This summer, a listener wrote in with a conundrum. She had just moved to New York City, and by the weekends when she has enough time to explore the city, her dogs are barking from the hustle and bustle of the workweek. What’s a city dweller to do? Plenty of listeners wrote in with advice for how to prevent foot pain. Here are some of their recommendations.
Thanks to Vanessa, Lindsey, Janice and Jamie for submitting their tips!
Only buy real leather or suede shoes that have an inner lining that’s also breathable. Consider stretching leather shoes with stretch spray. “Spray inside your shoe and walk around your apartment. Do it a couple of times. Your shoes will stretch to your foot.”
Use moleskin for the back of sneakers, boots or shoes that rub and give you blisters. Band-Aid sells a “blister block” balm in a deodorant stick. Apply to heels in the morning and take in your work bag.
Ariat, Bjorn, Mexicana, Frye, Sketchers, Ugg (the ones with sculpted fleece lined footbeds, i.e. waterproof with arch support), Sorel, Russell, Bromley, M.M. LaFleur and Cole Haan.
Try wool socks, which wick sweat better than cotton—it can reduct the amount of rubbing on sensitive spots.
Don’t wear the same pair for days on end. Switch it up every day or two.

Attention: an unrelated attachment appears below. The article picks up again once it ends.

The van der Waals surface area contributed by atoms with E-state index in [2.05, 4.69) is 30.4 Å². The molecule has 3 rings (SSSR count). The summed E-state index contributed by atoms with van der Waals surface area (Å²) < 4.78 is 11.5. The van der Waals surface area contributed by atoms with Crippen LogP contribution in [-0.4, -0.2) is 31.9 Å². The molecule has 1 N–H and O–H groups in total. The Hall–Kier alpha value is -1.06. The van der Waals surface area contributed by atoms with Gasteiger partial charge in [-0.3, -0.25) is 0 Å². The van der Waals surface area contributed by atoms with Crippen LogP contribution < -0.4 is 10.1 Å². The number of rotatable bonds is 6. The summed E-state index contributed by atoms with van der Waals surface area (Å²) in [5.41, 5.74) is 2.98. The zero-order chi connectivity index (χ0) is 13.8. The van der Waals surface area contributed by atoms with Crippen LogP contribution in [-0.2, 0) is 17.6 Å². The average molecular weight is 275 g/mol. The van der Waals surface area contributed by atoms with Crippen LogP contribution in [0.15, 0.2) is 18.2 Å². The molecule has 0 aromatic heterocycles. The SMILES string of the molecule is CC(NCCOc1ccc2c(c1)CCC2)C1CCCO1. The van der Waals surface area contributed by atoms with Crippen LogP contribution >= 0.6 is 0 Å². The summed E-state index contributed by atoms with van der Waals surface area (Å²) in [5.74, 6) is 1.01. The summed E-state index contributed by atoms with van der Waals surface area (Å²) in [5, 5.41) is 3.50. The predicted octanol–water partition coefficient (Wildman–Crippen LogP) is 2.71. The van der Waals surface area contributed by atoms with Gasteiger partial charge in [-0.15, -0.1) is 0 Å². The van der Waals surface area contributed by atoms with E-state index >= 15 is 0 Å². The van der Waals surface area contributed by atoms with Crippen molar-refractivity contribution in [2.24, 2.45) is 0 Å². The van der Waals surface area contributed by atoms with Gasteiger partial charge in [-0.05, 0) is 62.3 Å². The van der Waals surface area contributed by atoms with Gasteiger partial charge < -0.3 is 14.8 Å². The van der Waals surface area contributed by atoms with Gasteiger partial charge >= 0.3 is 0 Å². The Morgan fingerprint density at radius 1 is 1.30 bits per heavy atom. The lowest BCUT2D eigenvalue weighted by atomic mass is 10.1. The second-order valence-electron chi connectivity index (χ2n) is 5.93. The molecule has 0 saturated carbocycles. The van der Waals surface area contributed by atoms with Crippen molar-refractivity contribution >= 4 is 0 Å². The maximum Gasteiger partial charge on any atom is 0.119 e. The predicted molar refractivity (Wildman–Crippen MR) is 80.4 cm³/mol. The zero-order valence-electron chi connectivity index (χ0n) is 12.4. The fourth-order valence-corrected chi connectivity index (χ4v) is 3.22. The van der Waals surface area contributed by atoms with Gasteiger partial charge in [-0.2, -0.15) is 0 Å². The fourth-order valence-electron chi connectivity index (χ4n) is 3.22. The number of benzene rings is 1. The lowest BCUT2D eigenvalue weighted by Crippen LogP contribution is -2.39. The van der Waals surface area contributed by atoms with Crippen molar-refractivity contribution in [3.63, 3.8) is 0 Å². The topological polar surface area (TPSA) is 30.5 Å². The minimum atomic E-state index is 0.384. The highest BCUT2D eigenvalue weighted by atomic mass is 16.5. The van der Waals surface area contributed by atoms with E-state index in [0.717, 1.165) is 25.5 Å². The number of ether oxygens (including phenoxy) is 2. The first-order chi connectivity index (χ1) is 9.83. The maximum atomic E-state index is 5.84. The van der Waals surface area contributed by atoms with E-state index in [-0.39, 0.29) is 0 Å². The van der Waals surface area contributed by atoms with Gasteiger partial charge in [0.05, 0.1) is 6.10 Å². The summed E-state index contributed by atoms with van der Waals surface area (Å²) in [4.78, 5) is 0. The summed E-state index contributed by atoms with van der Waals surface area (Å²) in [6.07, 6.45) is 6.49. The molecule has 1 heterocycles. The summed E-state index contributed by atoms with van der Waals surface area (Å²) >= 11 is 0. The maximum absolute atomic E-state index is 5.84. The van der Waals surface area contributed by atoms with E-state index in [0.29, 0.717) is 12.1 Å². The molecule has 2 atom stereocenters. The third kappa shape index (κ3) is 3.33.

If you have flat feet, look for arch inserts and do foot arch exercises like picking up a pencil with your toes.
If you have high arches, look for shoes with a heel of an inch or so to keep you from putting all your weight on your heels. Consider arch inserts, which can cost up to $100.
If your pain persists, see a podiatrist if you can.
This summer, we spent several episodes (namely episodes 280 and 286) talking about the fickle market for vintage clothing. When a listener asked where we’d recommend selling vintage clothing in ye olde 2019, we asked our community for their recommendations.
Here are a few, including some listener quotes on why they’re worth checking out. Our thanks to Sarah, Shauna, Stephanie, and Jenny for supplying these tips!
Depop. “Sometimes you get lucky and sell it really fast and other times it’s not so lucky. “
Etsy. “Though I do not personally sell on Etsy (eBay and Poshmark take up all my time!), I follow other full-time resellers on Instagram who post about their success selling vintage on Etsy.”
eBay. Only if your items come from a recognizable/searched brand name.
Local vintage stores. “Email local vintage shops or check their website for their buying terms.” From there, “send a few photos of your pieces, how much you’re looking to get, and we start an open dialog about them. Make sure you feel like the items you’re emailing fit the aesthetic of the shop.”
Buffalo Exchange. “Not for much but you’ll get around $5.”
@Noihsaf.bazaar on Instagram. “I've actually had great luck buying and selling items on Instagram. There have been several communities popping up, especially in light of the slow fashion movement, where people can buy and sell used clothes via Instagram. I've had the most luck with a group of accounts called NOIHSAF (good luck pronouncing that on-air, it's Fashion backward). They have accounts for home goods, vintage, kids clothing, activewear, mens clothes, and newer non-vintage used clothes.
Everything But the House. “EBTH app, or the website! I have not sold on it myself, but I can definitely lose track of time searching through it! Worth checking out I hope!”